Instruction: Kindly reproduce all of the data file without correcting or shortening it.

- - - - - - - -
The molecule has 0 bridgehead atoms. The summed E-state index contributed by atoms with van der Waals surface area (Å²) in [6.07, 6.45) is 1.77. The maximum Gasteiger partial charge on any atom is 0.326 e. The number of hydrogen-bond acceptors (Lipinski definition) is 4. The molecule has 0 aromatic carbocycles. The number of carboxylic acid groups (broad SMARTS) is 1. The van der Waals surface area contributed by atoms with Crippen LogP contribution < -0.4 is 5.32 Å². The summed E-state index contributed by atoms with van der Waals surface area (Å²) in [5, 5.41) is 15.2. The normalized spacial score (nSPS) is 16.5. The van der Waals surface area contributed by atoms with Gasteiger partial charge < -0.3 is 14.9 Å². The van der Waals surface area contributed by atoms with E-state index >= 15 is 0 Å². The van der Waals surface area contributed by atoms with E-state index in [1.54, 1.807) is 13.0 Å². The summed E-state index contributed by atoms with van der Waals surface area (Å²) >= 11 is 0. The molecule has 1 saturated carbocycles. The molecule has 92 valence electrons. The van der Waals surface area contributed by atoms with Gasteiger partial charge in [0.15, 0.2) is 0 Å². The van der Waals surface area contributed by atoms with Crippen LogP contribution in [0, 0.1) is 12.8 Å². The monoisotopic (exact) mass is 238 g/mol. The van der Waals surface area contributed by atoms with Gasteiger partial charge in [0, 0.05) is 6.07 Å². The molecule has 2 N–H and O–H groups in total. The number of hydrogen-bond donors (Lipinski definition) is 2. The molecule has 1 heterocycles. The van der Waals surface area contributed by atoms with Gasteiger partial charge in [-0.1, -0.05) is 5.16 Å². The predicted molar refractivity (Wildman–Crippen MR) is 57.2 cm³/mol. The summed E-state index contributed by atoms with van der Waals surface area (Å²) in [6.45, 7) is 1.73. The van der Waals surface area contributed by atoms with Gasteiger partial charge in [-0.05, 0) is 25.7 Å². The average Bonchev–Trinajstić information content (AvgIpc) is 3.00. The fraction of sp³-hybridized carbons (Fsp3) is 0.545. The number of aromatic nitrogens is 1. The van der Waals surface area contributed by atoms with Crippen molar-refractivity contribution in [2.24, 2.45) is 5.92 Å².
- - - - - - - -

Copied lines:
The molecule has 0 bridgehead atoms. The summed E-state index contributed by atoms with van der Waals surface area (Å²) in [6.07, 6.45) is 1.77. The maximum Gasteiger partial charge on any atom is 0.326 e. The number of hydrogen-bond acceptors (Lipinski definition) is 4. The molecule has 0 aromatic carbocycles. The number of carboxylic acid groups (broad SMARTS) is 1. The van der Waals surface area contributed by atoms with Crippen LogP contribution < -0.4 is 5.32 Å². The summed E-state index contributed by atoms with van der Waals surface area (Å²) in [5, 5.41) is 15.2. The normalized spacial score (nSPS) is 16.5. The van der Waals surface area contributed by atoms with Gasteiger partial charge < -0.3 is 14.9 Å². The van der Waals surface area contributed by atoms with E-state index >= 15 is 0 Å². The van der Waals surface area contributed by atoms with E-state index in [1.54, 1.807) is 13.0 Å². The summed E-state index contributed by atoms with van der Waals surface area (Å²) >= 11 is 0. The molecule has 1 saturated carbocycles. The molecule has 92 valence electrons. The van der Waals surface area contributed by atoms with Gasteiger partial charge in [0.15, 0.2) is 0 Å². The van der Waals surface area contributed by atoms with Crippen LogP contribution in [0, 0.1) is 12.8 Å². The monoisotopic (exact) mass is 238 g/mol. The van der Waals surface area contributed by atoms with Gasteiger partial charge in [0, 0.05) is 6.07 Å². The molecule has 2 N–H and O–H groups in total. The number of hydrogen-bond donors (Lipinski definition) is 2. The molecule has 1 heterocycles. The van der Waals surface area contributed by atoms with Gasteiger partial charge in [-0.1, -0.05) is 5.16 Å². The predicted molar refractivity (Wildman–Crippen MR) is 57.2 cm³/mol. The summed E-state index contributed by atoms with van der Waals surface area (Å²) in [6.45, 7) is 1.73. The van der Waals surface area contributed by atoms with Gasteiger partial charge in [-0.05, 0) is 25.7 Å². The average Bonchev–Trinajstić information content (AvgIpc) is 3.00. The fraction of sp³-hybridized carbons (Fsp3) is 0.545. The number of aromatic nitrogens is 1. The van der Waals surface area contributed by atoms with Crippen molar-refractivity contribution in [2.24, 2.45) is 5.92 Å².